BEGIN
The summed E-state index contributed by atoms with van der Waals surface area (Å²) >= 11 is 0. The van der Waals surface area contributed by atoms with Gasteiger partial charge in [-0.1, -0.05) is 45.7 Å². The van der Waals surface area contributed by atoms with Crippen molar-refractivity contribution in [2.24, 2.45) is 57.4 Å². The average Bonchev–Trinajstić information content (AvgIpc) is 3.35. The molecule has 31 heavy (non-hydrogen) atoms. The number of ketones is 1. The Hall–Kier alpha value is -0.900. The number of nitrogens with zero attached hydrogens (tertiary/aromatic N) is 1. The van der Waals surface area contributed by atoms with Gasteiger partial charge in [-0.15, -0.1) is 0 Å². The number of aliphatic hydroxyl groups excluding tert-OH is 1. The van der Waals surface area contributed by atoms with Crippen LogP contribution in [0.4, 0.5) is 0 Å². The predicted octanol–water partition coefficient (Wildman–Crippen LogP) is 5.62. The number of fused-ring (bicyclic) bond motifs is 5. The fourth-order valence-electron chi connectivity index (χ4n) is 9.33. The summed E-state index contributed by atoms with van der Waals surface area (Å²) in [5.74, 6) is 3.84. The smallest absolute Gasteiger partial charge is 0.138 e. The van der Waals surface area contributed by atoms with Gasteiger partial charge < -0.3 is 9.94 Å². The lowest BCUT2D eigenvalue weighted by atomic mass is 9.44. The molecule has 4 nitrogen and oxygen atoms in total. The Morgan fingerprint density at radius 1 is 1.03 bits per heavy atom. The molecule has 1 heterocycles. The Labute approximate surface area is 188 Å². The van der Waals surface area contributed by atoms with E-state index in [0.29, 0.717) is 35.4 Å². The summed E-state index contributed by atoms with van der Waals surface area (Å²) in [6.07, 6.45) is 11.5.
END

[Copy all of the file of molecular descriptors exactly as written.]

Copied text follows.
The summed E-state index contributed by atoms with van der Waals surface area (Å²) >= 11 is 0. The van der Waals surface area contributed by atoms with Gasteiger partial charge in [-0.1, -0.05) is 45.7 Å². The van der Waals surface area contributed by atoms with Crippen molar-refractivity contribution in [2.24, 2.45) is 57.4 Å². The average Bonchev–Trinajstić information content (AvgIpc) is 3.35. The molecule has 31 heavy (non-hydrogen) atoms. The number of ketones is 1. The Hall–Kier alpha value is -0.900. The number of nitrogens with zero attached hydrogens (tertiary/aromatic N) is 1. The van der Waals surface area contributed by atoms with Gasteiger partial charge in [-0.15, -0.1) is 0 Å². The number of aliphatic hydroxyl groups excluding tert-OH is 1. The van der Waals surface area contributed by atoms with Crippen LogP contribution in [0.4, 0.5) is 0 Å². The predicted octanol–water partition coefficient (Wildman–Crippen LogP) is 5.62. The number of fused-ring (bicyclic) bond motifs is 5. The fourth-order valence-electron chi connectivity index (χ4n) is 9.33. The summed E-state index contributed by atoms with van der Waals surface area (Å²) in [5.74, 6) is 3.84. The smallest absolute Gasteiger partial charge is 0.138 e. The van der Waals surface area contributed by atoms with Gasteiger partial charge < -0.3 is 9.94 Å². The lowest BCUT2D eigenvalue weighted by atomic mass is 9.44. The molecule has 4 nitrogen and oxygen atoms in total. The Morgan fingerprint density at radius 1 is 1.03 bits per heavy atom. The molecule has 1 heterocycles. The Labute approximate surface area is 188 Å². The van der Waals surface area contributed by atoms with E-state index in [0.29, 0.717) is 35.4 Å². The summed E-state index contributed by atoms with van der Waals surface area (Å²) in [6.07, 6.45) is 11.5.